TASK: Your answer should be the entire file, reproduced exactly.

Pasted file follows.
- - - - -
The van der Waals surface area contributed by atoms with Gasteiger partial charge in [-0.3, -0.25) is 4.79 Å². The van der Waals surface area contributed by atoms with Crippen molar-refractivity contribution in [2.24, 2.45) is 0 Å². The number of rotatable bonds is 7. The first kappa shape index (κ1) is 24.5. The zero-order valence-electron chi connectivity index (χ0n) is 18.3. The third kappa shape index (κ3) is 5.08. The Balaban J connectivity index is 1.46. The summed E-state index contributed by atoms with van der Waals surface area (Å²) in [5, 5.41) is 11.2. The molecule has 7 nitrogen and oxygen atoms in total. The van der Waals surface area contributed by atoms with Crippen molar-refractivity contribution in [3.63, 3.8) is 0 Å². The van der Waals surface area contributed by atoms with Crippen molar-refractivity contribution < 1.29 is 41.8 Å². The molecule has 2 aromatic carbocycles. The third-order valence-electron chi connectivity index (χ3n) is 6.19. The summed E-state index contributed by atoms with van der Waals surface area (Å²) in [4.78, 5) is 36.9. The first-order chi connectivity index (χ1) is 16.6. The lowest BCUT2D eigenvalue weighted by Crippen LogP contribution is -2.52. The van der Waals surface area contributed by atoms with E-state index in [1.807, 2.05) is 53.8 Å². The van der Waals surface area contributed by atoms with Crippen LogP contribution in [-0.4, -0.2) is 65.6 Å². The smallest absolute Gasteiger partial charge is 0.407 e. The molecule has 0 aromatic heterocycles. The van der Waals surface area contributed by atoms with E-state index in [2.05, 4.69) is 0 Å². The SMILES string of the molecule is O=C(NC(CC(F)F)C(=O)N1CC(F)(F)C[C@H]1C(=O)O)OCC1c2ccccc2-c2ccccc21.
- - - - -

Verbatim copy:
The van der Waals surface area contributed by atoms with Gasteiger partial charge in [-0.3, -0.25) is 4.79 Å². The van der Waals surface area contributed by atoms with Crippen molar-refractivity contribution in [2.24, 2.45) is 0 Å². The number of rotatable bonds is 7. The first kappa shape index (κ1) is 24.5. The zero-order valence-electron chi connectivity index (χ0n) is 18.3. The third kappa shape index (κ3) is 5.08. The Balaban J connectivity index is 1.46. The summed E-state index contributed by atoms with van der Waals surface area (Å²) in [5, 5.41) is 11.2. The molecule has 7 nitrogen and oxygen atoms in total. The van der Waals surface area contributed by atoms with Crippen molar-refractivity contribution in [3.63, 3.8) is 0 Å². The van der Waals surface area contributed by atoms with Crippen molar-refractivity contribution < 1.29 is 41.8 Å². The molecule has 2 aromatic carbocycles. The third-order valence-electron chi connectivity index (χ3n) is 6.19. The summed E-state index contributed by atoms with van der Waals surface area (Å²) in [4.78, 5) is 36.9. The first-order chi connectivity index (χ1) is 16.6. The lowest BCUT2D eigenvalue weighted by Crippen LogP contribution is -2.52. The van der Waals surface area contributed by atoms with E-state index in [1.807, 2.05) is 53.8 Å². The van der Waals surface area contributed by atoms with Crippen LogP contribution in [-0.4, -0.2) is 65.6 Å². The smallest absolute Gasteiger partial charge is 0.407 e. The molecule has 0 aromatic heterocycles. The van der Waals surface area contributed by atoms with E-state index in [2.05, 4.69) is 0 Å². The SMILES string of the molecule is O=C(NC(CC(F)F)C(=O)N1CC(F)(F)C[C@H]1C(=O)O)OCC1c2ccccc2-c2ccccc21.